As a hormone balancer, holy basil is a big one – it suppresses estrogen production and supports progesterone development. It is also helpful for thyroid problems such as hypothyroidism and helps reduce adrenal fatigue.
Try this tulsi tea latte recipe along with cardamom, cloves, and cumin.
5. Rhodiola (Arctic Root, Golden Root, Roseroot)
Rhodiola grows in the northern regions of Europe, Asia, and North America. Its roots have long been used in herbal medicine in Russia and Scandinavia to cope with the stress of living in a cold climate.
Rhodiola suppresses the production of cortisol, enhances the transport of serotonin, and improves the protein levels responsible for resisting stress.
To add it to your tea latte, follow the directions for this Rhodiola tea but at step 5, simply add two tablespoons to your regular tea latte recipe.
Ginseng has a multitude of benefits associated with it, but in terms of hormone balance, there are three main effects: it reduces cortisol levels, thereby reducing stress, and it also increases both testosterone – improving sperm production, and estrogen – making it particularly useful during menopause when estrogen production decreases.
Try this spicy, earthy, and very healthy Ginseng-Chocolate Chai. To make it a latte, bring the milk and honey to a boil on the stove.
Remove from heat and use an immersion blender to make it frothy before adding to your tea.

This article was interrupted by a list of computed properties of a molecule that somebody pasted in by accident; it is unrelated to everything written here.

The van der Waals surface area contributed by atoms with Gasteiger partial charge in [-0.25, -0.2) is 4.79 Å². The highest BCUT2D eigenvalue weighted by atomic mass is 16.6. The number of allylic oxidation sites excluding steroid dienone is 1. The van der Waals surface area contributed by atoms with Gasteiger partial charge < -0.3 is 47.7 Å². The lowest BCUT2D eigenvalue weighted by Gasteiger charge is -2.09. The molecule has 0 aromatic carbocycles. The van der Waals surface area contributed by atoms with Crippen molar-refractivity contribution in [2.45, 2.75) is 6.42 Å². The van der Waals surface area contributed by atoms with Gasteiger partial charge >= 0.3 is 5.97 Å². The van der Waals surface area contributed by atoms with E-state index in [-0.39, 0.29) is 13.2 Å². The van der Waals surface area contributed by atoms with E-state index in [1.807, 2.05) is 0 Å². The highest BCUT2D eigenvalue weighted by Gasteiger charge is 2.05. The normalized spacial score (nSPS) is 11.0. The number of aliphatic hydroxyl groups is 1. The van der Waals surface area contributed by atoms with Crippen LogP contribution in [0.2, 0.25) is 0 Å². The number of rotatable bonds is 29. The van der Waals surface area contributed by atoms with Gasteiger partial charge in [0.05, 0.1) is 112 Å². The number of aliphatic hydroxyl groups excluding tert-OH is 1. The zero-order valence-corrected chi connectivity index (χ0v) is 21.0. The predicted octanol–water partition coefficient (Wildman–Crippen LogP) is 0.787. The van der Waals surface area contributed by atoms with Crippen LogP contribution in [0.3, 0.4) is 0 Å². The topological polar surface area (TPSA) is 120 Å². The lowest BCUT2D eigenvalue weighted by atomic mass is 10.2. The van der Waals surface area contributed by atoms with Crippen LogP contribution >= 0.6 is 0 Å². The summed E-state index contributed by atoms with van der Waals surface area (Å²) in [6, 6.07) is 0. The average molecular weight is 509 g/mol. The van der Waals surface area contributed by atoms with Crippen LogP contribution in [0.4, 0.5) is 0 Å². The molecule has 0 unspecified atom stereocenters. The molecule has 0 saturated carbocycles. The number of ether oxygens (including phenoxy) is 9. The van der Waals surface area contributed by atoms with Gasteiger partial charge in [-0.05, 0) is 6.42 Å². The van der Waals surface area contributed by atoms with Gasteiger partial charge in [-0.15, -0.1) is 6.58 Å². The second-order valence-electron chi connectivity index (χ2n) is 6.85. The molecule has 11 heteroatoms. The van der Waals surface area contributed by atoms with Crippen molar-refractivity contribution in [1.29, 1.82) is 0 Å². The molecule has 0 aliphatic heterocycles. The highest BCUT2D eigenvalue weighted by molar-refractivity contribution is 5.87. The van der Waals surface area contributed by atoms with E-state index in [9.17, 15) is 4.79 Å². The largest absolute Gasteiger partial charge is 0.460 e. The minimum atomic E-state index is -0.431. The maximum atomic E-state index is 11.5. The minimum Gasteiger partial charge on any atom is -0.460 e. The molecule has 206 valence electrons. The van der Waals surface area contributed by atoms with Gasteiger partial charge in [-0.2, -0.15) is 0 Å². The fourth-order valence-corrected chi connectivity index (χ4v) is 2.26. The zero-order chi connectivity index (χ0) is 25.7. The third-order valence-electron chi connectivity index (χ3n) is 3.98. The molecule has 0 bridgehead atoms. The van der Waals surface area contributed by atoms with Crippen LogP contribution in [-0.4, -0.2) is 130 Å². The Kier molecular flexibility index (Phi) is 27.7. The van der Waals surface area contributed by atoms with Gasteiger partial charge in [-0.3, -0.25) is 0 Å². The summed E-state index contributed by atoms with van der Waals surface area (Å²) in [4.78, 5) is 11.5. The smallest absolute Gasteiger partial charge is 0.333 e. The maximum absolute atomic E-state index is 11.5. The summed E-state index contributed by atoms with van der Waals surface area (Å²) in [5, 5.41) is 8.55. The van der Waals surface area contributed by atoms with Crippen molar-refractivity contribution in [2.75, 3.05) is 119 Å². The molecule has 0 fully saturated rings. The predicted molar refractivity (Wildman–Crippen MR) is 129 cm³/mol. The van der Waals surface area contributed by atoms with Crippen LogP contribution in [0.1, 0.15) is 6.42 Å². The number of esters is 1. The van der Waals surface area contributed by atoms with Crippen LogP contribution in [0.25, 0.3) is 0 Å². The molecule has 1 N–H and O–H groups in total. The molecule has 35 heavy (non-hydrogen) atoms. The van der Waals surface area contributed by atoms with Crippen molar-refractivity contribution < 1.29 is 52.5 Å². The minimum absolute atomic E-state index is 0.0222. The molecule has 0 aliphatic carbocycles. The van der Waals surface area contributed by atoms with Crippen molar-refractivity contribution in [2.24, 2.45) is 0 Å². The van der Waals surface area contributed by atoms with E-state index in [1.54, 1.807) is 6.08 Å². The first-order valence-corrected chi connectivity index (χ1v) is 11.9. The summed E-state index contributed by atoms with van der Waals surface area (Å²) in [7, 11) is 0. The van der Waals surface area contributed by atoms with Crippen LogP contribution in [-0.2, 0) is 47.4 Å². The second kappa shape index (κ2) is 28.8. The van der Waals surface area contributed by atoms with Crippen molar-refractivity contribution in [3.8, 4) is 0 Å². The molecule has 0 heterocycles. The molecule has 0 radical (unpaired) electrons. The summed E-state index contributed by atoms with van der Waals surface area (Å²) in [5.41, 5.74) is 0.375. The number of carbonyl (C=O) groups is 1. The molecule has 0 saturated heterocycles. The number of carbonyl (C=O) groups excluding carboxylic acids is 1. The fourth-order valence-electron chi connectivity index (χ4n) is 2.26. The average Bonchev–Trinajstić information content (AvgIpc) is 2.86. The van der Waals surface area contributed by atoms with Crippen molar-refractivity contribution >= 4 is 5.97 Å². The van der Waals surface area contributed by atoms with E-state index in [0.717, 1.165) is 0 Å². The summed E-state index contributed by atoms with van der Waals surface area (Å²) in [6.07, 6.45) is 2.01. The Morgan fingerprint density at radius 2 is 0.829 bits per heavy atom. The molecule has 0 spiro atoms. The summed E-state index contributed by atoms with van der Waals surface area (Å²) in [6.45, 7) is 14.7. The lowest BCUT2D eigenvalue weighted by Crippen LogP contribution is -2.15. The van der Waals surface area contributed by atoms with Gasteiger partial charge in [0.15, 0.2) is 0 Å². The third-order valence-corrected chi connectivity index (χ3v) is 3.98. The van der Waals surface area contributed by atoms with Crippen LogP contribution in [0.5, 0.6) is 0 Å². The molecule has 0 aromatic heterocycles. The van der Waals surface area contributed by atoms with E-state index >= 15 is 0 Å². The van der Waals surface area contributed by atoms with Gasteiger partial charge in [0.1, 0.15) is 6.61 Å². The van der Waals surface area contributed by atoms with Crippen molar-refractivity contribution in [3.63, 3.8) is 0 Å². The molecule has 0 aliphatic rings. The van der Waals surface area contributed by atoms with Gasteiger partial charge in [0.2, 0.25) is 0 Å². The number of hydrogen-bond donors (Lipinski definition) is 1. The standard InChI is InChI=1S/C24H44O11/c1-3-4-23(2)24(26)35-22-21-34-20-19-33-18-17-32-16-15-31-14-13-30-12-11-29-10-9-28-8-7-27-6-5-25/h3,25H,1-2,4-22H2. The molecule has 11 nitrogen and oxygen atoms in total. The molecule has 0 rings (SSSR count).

Ashwagandha is another Indian herb that is often used in traditional medicine. It stimulates the thyroid gland, increasing the production of thyroxine (T4) and triiodothyronine (T3) – the primary thyroid hormones. These hormones affect almost every process in the body from heart rate and body temperature to metabolism.
This healing chai latte has ginger, honey, dates, and ashwagandha – a warm and delicious combination.
8. Maca Root
Maca root comes from a Peruvian plant and is a hormone production “supporter”.
Instead of boosting any specific hormone, maca root helps to nourish the pituitary and hypothalamus glands, which regulate natural hormone production.
Here’s a different twist on a latte – this Matcha Maca Latte giving you the added bonus of the powerful antioxidants in matcha, along with the wonders of the maca root.
Dandelion leaf and root are big liver supporters. They improve the production of bile, which in turn helps the liver remove excess hormones from the bloodstream.
Try this decadent dandelion tea latte with vanilla. Vanilla is another great hormone balancer, as it helps in increasing the secretion of estrogen and testosterone resulting in increased libido, regular menstruation, and reduced premenstrual symptoms.
The astragalus root is different from many of the other hormone balancers on our list – it may actually increase growth hormones, which could mean that it affects cell reproduction and regeneration.
Astragalus also stimulates the adrenal glands, making it effective against adrenal fatigue.
Here’s an excellent tea recipe using both astragalus root and Echinacea. To turn it into a latte, just use your immersion blender on the warmed milk before adding it to the tea.
Do you have any favorite tea latte recipes you have in mind? Share your own top picks in the comments!